Italy

Outside of the Naples/Campania region, Italy offers 20 distinct regions (regione) with wide range of travel options—some are even close enough for a day trip (such as Rome).  Here is information about some of these regions:

Lazio/Rome

Lazio, just north of Naples, includes the Gaeta US Navy Base and the eternal city of Rome.  See the Lazio page or the Rome page for more information.

Umbria

The "green heart of Italy" contains hundreds of picturesque hill towns, including Orvieto and Assisi.  Also home to Perugia, site of the famous Chocolate Festival.

Tuscany

Home to ancient cities such as Florence, Siena, and Pisa, Tuscany is full of medieval and renaissance history and art.  Also home to beautiful hill towns and the famous wine producing regions of Chianti and Montalcino (Brunello).

Abruzzo, Molise, and Le Marche

These three regions constitute most of the Adriatic (Eastern) Italian coast.  Abruzzo, a mountanous region just northeast of Lazio, contains the charming city of L'Aquila (which was hit by an earthquake and hosted the G8 in 2009) and the beautiful Gran Sasso National Park (the highest point in Italy outside of the Alps).  Molise has similar scenery and climate to Abruzzo and is the site of the San Vincenzo Abbey service project.

Liguria

Home to the ancient port town of Genoa (Genova in Italian, birthplace of Christopher Columbus), this region has beautiful beaches, pesto sauce, and the famous five towns of the Cinque Terre.

Veneto

Veneto is famous the sinking canal city of Venice, along with various other towns such as Verona (the setting for Romeo and Juliet) and Padua (home of Giotto frescoes, St. Anthony of Padua, and setting for The Taming of the Shrew).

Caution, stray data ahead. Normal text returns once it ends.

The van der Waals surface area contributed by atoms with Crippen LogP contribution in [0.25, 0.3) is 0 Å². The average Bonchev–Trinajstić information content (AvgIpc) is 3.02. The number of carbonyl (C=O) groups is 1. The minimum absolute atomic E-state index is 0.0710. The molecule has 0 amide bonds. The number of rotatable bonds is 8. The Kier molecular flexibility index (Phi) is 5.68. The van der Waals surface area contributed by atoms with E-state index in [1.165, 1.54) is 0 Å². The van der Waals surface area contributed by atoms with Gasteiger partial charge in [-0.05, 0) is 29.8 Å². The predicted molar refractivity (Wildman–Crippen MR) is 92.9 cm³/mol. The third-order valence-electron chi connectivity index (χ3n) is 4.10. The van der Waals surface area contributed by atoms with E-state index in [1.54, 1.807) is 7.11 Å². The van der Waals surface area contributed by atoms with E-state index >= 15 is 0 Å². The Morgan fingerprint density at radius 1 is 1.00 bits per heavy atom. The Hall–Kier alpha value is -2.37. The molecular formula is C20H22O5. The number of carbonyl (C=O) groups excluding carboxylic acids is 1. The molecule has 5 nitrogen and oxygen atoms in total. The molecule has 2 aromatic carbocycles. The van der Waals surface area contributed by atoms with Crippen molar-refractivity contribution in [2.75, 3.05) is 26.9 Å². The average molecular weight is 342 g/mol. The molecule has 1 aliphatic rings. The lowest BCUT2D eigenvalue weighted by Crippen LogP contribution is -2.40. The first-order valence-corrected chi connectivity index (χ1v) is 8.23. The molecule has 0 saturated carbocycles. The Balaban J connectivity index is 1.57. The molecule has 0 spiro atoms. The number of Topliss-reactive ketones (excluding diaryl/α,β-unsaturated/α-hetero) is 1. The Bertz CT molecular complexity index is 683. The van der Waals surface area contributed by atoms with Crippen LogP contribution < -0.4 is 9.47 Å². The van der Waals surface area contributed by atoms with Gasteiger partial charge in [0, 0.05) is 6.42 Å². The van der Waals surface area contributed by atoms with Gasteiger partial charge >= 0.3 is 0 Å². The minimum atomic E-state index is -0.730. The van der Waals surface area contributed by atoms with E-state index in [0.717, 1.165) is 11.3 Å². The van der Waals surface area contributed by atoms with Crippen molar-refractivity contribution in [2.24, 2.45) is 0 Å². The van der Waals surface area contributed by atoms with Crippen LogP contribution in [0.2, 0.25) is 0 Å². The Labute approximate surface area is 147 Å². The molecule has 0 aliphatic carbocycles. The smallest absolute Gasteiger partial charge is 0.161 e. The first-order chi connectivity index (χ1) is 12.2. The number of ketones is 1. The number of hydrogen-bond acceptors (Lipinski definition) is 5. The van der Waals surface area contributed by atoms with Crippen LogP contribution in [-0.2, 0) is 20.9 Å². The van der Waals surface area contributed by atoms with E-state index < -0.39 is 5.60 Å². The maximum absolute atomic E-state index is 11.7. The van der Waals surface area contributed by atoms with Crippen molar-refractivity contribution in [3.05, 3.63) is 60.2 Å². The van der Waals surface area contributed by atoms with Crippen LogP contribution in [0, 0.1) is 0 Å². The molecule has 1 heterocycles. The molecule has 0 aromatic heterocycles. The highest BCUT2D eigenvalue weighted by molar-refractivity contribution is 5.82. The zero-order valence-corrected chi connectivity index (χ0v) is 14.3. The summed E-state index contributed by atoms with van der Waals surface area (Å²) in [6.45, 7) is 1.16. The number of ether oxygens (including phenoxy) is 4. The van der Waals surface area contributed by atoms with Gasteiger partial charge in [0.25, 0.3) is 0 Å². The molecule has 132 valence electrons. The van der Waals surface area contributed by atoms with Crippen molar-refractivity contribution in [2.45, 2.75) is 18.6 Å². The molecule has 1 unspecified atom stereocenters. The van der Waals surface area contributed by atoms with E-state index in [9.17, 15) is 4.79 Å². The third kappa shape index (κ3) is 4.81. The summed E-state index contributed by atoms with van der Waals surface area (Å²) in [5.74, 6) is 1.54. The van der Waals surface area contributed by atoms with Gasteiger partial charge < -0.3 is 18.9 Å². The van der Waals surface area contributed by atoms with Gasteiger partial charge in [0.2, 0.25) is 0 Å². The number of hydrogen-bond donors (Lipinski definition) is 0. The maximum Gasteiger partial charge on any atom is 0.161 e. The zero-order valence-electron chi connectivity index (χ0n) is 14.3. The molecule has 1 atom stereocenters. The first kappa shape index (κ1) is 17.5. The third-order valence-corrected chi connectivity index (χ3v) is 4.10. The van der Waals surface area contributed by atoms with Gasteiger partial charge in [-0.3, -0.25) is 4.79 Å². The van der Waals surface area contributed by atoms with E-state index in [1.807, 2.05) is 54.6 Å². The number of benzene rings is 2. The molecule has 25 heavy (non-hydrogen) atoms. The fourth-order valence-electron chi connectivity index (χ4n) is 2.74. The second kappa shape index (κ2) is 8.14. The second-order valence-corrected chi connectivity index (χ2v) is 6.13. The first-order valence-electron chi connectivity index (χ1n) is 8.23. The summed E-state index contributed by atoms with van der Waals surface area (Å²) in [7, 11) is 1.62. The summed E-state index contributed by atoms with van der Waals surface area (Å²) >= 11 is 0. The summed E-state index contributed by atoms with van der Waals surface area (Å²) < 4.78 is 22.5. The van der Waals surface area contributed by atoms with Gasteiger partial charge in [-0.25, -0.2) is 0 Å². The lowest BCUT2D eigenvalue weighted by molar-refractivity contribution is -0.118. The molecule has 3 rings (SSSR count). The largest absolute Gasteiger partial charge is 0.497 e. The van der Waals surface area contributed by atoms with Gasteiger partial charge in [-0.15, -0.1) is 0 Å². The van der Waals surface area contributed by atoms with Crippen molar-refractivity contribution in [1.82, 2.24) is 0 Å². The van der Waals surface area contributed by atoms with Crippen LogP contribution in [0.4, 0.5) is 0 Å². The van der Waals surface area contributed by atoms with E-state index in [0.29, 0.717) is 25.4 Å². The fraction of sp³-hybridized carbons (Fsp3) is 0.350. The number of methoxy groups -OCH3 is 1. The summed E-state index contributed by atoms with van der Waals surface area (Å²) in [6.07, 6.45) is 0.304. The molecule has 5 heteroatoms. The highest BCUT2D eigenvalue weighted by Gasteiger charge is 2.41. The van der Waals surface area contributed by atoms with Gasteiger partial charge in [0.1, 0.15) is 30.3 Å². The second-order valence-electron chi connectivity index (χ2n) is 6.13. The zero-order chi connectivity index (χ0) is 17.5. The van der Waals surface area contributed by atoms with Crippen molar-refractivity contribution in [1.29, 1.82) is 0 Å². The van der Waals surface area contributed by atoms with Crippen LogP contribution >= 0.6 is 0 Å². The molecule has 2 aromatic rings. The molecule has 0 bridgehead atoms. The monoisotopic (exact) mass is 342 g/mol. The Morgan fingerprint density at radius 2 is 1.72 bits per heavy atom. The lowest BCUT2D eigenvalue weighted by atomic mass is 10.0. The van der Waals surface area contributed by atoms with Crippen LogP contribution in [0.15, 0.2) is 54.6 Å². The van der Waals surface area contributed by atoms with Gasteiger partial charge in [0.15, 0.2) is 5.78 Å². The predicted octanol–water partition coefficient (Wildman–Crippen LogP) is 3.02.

Emilia-Romagna

Anchored by the universitiy town of Bologna, this region is a draw for food lovers, as it produces balsalmic vinegar (in Modena), parmegiano regiano cheese (in Parma), and of course bolgona (actually prosciutto).  Also surrounds the tiny mountaintop nation of San Marino.

Puglia, Calabria, and Basilicata

These three regions form the heel, toe, and instep, respectively, of Italy's "boot."  While historically poor, they are rich in culture, food, and sights...and are often much warmer (metaphorically and physically) than the north.  Relatively untraveled by non-Italians, here you can find excellent wines, beautiful beaches, and cultural wonders.

Sicily

Home to US Navy Base Sigonella, this island features spicy cuisine, ancient ruins, and an active volcano (Mount Etna).

Lombardy

Home to Milan (Milano), Italy's most important business center, as well as beautiful countryside including the Lake District.

Trentino & Alto Adige/Südtirol and Dolomites

A mostly German-speaking area that hardly feels like Italy, although most people speak fluent (if accented) Italian and you can still find great gelato. Gorgeous hiking in the Dolomite mountain range.